The real problem with being a former addict on pain medication is that we quickly build up a mammoth tolerance to many medications. What worked for my pain in the beginning didn’t work three weeks in. We can also often have what is called a "paradoxical reaction” and, after a month or so, the opiates made me hostile and agitated instead of mellow and serene. And yet it was such a relief to feel different that I didn't care that I was only getting a shitty different.
All I needed was one emotional event to push me over the edge of my attempt at control. One fight with my husband and I crushed up four of the Oxy’s and snorted them. I immediately puked. Then I tried to smoke one off of foil like I'd seen on Intervention. (Only addicts watch Intervention and instead of heeding it like the warning it’s meant to be, think, "Great idea! Fuck, I should have thought of that!") One night, I chewed seven, plus I was dipping into my one-hipped friend’s Percocet. I was in bed that whole weekend, sweating and jerking, achy and gossebumped.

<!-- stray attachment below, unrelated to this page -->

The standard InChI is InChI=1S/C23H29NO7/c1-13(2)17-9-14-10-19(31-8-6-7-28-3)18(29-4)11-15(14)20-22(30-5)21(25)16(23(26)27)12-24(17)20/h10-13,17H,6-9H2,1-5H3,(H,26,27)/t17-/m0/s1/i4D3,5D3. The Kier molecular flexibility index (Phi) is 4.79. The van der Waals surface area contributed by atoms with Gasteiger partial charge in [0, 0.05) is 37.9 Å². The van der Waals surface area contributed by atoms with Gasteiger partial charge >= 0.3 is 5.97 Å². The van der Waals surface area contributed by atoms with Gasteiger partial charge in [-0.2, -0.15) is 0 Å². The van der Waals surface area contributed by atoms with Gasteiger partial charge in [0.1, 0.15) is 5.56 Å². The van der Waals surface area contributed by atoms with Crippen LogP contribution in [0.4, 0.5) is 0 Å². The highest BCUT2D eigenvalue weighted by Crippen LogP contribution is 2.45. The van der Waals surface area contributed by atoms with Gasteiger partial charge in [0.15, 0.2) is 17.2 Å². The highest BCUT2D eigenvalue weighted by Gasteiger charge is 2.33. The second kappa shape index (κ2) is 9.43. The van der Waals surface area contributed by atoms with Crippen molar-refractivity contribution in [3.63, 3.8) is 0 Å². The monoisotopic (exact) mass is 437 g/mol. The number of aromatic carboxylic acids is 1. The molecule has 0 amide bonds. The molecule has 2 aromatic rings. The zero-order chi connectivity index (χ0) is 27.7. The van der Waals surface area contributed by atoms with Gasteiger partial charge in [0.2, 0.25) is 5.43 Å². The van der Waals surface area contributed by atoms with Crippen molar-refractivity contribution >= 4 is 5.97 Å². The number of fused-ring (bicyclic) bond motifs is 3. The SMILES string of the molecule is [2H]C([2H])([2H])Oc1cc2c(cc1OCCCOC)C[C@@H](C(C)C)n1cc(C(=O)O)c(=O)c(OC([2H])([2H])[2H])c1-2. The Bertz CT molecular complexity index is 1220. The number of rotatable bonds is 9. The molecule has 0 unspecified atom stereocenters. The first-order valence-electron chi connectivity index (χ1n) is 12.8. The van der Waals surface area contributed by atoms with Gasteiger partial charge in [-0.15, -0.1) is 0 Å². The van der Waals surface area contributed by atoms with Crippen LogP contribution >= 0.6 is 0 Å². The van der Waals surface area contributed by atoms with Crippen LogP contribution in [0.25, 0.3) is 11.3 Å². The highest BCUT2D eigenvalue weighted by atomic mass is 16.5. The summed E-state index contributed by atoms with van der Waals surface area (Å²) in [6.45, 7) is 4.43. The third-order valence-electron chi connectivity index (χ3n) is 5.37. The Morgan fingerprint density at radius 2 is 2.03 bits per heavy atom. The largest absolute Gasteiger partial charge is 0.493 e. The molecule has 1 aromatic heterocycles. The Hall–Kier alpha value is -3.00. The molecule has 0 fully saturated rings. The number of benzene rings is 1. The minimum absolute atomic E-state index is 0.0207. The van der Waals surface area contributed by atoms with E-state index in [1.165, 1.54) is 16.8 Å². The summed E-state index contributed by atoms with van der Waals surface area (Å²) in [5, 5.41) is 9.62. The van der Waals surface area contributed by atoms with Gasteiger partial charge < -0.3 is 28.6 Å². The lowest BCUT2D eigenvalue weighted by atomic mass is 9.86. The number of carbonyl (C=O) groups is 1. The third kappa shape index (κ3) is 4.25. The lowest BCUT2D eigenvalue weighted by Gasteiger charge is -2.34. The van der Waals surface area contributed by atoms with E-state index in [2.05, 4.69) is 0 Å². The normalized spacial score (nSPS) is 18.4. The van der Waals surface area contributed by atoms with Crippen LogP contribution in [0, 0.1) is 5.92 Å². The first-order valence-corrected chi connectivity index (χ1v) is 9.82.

I cut back to the three a day but even on just three Oxy, I could be monstrous. I was irritable. I wanted more. The dragon in me had been awakened and three tiny pills did not satiate it. I Googled “How to inject pills” and came across a helpful but disturbing site that laid out exactly how to scrape the coating off pills to reduce them for intravenous use. But the recipe was too complicated. I can’t even cook an egg.